“I felt like she should have a chance to have her case be considered by a grand jury,” said Rep. Louie Gohmert (R-Texas). The FBI and U.S. Attorney General Loretta Lynch “allowed political appointees to make a decision a grand jury should have made,” he said. He added that he had tried people himself through grand juries and that he was familiar with the saying that a grand jury would indict “a ham sandwich.”
Donald Trump’s campaign, to a certain degree, has also struggled to find the right approach to Clinton’s email saga. Early on, the Republican nominee said he worried that talking about it would bore his crowd. “They don’t want to hear that,” he told the Washington Post. But over time, it’s become a more prominent feature of his rallies. And in Cleveland, his circle is actively promoting the idea that a Trump election would facilitate her imprisonment.
“She should be [put in jail],” Roger Stone, an adviser, told The Huffington Post. “If Donald Trump became president, the Trump Justice Department could investigate her many crimes for which the statute of limitations have not yet run. There are multiple crimes, right now, today, at the Clinton Foundation. Their filings, both federally and in the states are rife ― they’re permeated ― with fraud. They could be prosecuted for those things, and if they weren’t the Clintons, if they weren’t Democrats, they would be.”
“Under a new, reformed administration, yeah, I think that they would be liable to a prosecution by a Trump Justice Department,” Stone added. “And I suspect that Attorney General Chris Christie would be just the man for the job.”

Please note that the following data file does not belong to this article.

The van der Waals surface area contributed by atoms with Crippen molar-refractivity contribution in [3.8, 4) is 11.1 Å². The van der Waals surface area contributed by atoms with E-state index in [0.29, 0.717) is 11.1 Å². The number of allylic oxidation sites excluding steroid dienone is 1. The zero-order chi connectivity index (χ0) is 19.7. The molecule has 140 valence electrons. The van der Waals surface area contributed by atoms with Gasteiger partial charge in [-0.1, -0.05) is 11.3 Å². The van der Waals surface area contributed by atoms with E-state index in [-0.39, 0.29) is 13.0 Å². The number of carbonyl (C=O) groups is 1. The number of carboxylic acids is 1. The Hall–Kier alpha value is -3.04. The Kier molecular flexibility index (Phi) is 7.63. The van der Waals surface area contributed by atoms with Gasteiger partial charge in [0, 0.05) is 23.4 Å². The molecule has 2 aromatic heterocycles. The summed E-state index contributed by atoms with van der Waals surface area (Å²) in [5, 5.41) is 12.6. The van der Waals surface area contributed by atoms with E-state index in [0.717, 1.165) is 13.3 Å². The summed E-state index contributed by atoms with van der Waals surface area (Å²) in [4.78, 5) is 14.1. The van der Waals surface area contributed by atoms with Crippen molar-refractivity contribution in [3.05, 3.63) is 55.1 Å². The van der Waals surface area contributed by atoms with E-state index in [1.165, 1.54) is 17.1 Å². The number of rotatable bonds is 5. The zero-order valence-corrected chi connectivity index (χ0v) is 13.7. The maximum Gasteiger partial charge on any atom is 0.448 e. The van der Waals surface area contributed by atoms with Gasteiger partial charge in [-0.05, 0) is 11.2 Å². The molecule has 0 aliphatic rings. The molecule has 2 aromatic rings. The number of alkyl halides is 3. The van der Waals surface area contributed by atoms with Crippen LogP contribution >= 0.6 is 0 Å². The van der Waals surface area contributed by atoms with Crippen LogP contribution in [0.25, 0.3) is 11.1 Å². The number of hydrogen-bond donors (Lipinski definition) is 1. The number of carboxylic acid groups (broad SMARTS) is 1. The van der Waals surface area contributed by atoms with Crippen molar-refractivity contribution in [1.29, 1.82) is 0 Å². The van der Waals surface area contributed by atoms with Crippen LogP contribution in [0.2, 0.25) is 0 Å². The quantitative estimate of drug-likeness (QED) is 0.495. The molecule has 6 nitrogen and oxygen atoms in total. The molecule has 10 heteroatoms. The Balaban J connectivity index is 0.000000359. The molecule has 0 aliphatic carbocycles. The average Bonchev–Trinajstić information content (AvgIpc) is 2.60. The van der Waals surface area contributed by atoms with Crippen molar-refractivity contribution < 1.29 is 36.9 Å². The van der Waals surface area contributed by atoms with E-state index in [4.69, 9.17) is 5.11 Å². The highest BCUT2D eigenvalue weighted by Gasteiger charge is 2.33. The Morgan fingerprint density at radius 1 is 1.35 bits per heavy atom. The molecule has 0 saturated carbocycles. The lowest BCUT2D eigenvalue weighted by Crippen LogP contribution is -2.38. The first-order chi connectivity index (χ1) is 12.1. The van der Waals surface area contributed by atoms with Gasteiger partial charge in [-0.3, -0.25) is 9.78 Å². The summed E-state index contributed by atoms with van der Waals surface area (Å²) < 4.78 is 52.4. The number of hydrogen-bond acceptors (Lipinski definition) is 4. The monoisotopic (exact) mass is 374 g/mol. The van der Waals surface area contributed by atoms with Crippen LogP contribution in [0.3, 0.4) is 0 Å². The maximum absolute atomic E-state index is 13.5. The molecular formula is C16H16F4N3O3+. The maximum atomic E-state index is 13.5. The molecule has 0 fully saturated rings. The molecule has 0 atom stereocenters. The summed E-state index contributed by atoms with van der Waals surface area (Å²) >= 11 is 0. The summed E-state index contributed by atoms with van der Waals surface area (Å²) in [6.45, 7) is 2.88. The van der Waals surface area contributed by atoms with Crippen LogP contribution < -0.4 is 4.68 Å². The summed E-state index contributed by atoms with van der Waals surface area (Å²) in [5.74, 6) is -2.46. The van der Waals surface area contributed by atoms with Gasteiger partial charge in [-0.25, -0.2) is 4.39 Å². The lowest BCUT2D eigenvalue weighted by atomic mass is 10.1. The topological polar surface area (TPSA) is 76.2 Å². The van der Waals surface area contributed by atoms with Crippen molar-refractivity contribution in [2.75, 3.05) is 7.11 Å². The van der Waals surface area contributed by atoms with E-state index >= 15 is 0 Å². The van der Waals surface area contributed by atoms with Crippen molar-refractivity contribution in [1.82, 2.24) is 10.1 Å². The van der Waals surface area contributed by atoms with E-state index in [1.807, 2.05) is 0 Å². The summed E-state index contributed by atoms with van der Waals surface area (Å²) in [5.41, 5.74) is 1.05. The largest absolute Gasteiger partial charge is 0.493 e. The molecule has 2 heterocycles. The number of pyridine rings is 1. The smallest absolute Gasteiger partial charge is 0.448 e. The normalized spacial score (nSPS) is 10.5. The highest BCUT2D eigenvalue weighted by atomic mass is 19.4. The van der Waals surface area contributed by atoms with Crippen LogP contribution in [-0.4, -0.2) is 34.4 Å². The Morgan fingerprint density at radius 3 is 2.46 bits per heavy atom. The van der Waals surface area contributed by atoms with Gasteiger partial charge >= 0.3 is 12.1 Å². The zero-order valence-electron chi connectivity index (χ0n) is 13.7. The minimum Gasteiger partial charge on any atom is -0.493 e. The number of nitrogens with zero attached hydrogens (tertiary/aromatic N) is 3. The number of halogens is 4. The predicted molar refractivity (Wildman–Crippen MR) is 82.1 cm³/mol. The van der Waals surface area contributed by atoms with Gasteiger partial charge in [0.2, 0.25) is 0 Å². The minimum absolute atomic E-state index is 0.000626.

There were people among the throngs outside the building who, unlike Stone, were willing to respect Comey’s decision, even if they didn’t really like it. But for more, it raised shades of conspiracy, even for one candidate for Congress, Don Larson, who is running against Cleveland-area Democratic Rep. Marcy Kaptur.
“I hate to be the conspiracy theorist, and sound like those wild guys ― you know the ‘two-tiered system,’ and there’s all this ‘the system is rigged, you can’t get ahead,’” said Larson.
“But for the first time in my life, when I listened to the director of the FBI, I’m beginning to question the sincerity of the government, [whether] there really is equal justice for all,” said Larson, who noted that he handled classified information as a communications officer in the Navy. “Because I know it would have been me. I would have been guilty of mismanaging classified information while small and unimportant.”
The mood of the crowd itself could be seen in the shirts that adorned many. Strolling around outside, dozens and dozens of people wore T-shirts saying “Hillary for Prison.” Alysia Tambourides, a 38-year-old stay-at-home mom from Houston, wore one of them as she walked outside the arena Wednesday. She had no doubt Clinton belonged behind bars.
“She didn’t have intent? What is that?” Tambourides said, referring to Comey’s explanation for not referring Clinton for prosecution ― that she didn’t intend to break the law.
Almost all of the “Hillary for Prison” shirts are sold by InfoWars.com, a conspiracy theory site managed by 9/11 Truther Alex Jones. Tambourides said she didn’t believe planes knocked down the Twin Towers in 2001.
“What Alex is doing is breaking things down ― I think everyone knows in their gut that something’s going on,” Tambourides said, repeating a line that Trump himself has used several times.
Dave Jamieson and Matt Fuller contributed reporting.
This article has been updated to include Pam Bondi’s comment.